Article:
But weak as it was the Byzantine position in Italy was not yet impossible. It still controlled some pretty key areas, and probably the most economically productive ones. But it didn’t have the power to take control of the whole peninsular again. In particular Rome was now outside its area of control. The Romans in the city itself still respected the empire’s claim, and expected it to have the interests of the Romans at heart as well. So when following a flood they ran short of supplies they expected to receive help from Constantinople. And indeed Constantinople expected to be able to provide it. But unfortunately no help was available for the stricken city. The east had problems of its own. It was a sign that Rome was now far from the centre of things in the empire whose name it still furnished.

Unfortunately the reign of Justin did not live up to that of his uncle. Gibbon recounts what was obviously the official version of the story. Justin found himself unable to cope with the demands of the role of the emperor. In fact according to reports it drove him mad. He had to have organ music played to calm himself down. In the end his shortcomings were so serious he was obliged to give up and hand over the reins to a more suitable man. He didn’t have the physical strength to face the onerous task and retreated to a life of solitude and contemplation where he finally found happiness knowing that the empire was in the hands of somebody far more capable of bearing the burden.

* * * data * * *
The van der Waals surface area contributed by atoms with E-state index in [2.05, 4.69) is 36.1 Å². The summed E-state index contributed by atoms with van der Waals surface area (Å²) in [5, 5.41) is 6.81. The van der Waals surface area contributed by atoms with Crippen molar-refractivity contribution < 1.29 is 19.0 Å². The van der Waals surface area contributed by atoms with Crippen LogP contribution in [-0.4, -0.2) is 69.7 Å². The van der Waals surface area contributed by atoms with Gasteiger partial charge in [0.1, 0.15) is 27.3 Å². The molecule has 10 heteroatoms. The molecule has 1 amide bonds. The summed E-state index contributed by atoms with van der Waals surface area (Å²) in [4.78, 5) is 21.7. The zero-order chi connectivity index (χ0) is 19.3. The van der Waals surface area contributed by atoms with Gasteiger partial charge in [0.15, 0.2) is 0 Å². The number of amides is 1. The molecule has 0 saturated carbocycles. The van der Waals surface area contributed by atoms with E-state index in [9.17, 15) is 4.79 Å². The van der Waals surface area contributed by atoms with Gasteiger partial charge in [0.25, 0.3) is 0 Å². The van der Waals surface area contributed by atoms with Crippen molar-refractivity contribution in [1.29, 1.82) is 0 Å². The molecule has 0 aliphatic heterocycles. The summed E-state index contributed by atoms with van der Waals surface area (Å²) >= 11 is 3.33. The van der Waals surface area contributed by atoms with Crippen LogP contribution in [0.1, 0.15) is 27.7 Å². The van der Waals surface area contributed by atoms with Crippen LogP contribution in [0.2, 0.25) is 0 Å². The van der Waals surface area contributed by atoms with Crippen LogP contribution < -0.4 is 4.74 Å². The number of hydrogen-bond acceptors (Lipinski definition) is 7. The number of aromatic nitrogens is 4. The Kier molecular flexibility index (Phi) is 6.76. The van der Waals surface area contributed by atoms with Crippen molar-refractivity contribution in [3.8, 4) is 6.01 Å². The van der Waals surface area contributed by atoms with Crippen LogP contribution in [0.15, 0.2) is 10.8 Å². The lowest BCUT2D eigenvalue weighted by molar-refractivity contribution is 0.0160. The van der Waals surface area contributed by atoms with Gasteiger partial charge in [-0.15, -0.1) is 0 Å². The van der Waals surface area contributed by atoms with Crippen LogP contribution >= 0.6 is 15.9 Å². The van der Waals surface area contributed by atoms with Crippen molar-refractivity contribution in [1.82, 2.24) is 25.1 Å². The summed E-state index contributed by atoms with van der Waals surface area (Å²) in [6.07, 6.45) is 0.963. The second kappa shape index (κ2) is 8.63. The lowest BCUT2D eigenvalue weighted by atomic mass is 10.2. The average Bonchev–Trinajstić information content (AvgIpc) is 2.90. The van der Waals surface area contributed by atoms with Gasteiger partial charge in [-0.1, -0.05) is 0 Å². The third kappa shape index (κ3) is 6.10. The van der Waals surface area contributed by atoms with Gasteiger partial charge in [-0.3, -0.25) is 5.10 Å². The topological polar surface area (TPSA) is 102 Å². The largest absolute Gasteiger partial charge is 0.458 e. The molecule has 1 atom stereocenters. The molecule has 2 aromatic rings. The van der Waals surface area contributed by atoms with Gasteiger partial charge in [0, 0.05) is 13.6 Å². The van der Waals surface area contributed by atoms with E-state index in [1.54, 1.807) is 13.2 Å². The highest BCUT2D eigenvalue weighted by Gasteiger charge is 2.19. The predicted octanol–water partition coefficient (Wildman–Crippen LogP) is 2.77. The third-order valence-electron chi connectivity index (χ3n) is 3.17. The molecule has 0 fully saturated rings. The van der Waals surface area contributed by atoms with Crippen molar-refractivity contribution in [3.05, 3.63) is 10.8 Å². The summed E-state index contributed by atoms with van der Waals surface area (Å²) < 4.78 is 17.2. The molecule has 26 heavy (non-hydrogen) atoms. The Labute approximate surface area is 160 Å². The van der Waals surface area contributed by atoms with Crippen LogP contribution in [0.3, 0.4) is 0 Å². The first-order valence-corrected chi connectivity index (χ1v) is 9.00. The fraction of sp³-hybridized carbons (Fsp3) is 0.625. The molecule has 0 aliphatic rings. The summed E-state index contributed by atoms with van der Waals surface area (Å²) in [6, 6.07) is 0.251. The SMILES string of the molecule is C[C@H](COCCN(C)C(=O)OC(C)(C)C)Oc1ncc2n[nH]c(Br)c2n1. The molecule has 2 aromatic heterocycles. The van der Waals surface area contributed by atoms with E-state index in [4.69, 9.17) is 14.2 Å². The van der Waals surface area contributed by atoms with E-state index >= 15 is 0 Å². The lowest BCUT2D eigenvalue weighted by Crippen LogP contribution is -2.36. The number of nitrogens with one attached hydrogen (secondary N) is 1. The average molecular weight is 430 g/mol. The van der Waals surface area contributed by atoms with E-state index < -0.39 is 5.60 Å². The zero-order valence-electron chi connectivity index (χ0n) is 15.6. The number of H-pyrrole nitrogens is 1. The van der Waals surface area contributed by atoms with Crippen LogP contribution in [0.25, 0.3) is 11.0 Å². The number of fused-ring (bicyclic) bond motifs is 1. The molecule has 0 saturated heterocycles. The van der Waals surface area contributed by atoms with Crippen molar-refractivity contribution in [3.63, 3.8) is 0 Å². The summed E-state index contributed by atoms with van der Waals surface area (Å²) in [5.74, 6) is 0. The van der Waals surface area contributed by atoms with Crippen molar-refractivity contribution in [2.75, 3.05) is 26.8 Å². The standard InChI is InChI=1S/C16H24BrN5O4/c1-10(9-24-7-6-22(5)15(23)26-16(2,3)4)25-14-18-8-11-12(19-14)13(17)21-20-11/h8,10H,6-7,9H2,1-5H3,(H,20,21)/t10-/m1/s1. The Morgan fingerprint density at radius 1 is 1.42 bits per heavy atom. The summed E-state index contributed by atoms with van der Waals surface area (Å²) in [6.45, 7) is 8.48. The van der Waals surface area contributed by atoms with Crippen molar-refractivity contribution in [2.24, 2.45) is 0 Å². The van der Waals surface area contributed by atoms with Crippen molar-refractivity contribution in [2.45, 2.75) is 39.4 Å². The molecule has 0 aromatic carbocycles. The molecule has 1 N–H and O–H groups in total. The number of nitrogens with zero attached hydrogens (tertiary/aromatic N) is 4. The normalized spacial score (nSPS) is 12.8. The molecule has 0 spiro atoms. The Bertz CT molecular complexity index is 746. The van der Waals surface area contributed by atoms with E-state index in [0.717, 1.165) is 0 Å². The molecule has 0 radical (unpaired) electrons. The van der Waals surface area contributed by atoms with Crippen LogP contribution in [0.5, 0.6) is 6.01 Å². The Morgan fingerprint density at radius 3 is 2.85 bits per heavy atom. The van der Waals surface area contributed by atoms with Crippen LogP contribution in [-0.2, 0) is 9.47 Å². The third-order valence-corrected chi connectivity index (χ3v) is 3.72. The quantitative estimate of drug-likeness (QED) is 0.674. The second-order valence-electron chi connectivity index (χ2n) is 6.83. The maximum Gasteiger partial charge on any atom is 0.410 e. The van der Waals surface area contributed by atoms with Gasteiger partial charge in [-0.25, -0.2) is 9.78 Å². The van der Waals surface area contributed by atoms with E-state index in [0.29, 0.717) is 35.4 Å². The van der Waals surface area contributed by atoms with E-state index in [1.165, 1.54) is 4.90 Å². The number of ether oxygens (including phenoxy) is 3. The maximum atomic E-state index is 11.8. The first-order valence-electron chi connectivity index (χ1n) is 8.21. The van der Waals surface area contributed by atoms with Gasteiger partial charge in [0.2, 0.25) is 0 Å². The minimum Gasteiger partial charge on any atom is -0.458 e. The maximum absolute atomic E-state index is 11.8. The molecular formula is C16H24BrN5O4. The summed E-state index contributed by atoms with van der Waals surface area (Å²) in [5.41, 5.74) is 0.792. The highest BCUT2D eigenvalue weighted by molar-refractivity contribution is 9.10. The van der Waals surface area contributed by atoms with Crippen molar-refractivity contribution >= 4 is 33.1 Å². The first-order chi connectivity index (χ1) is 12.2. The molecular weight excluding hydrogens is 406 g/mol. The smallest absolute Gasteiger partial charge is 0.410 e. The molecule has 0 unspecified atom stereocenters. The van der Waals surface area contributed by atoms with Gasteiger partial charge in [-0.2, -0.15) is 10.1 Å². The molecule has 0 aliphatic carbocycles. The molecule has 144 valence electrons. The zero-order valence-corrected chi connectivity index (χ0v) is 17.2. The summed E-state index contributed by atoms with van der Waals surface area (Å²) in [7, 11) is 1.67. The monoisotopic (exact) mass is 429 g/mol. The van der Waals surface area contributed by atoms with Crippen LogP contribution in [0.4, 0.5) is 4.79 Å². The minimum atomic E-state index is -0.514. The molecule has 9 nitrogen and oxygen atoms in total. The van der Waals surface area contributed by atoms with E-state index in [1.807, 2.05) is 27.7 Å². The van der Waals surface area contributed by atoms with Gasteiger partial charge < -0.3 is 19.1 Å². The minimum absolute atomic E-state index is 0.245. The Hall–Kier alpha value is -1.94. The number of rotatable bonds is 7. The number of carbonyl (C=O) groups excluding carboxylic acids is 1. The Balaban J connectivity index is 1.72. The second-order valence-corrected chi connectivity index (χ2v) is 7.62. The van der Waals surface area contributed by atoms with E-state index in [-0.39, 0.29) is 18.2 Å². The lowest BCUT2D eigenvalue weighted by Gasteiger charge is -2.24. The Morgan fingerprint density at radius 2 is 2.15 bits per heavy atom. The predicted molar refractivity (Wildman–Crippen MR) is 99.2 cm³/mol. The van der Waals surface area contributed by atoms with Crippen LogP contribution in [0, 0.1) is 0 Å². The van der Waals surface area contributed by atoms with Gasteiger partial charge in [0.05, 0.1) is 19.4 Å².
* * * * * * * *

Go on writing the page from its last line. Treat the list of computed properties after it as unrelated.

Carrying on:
But when we learn that this paragon of virtue who stepped in to save the monarch’s sanity was a military strong man, it raises the obvious question as to whether the handover was quite as voluntary as the records from the time suggest. But whatever, the new emperor was called Tiberius – though he changed it to Constantine when he ascended the throne. Picking a name with a good pedigree as the founder of Christian Constantinople is the sort of thing someone worried about their legitimacy might well do.

But however he got the job he didn’t get to do it for long. He died 4 years after coming to power. Unusually, before he went he arranged for a smooth succession to another military man. Gibbon repeats the praise of the character of Tiberius that he found in the texts from the time. Whether this should be believed or not we’ll never know, but in ensuring a peaceful transfer of power he definitely did perform a public service.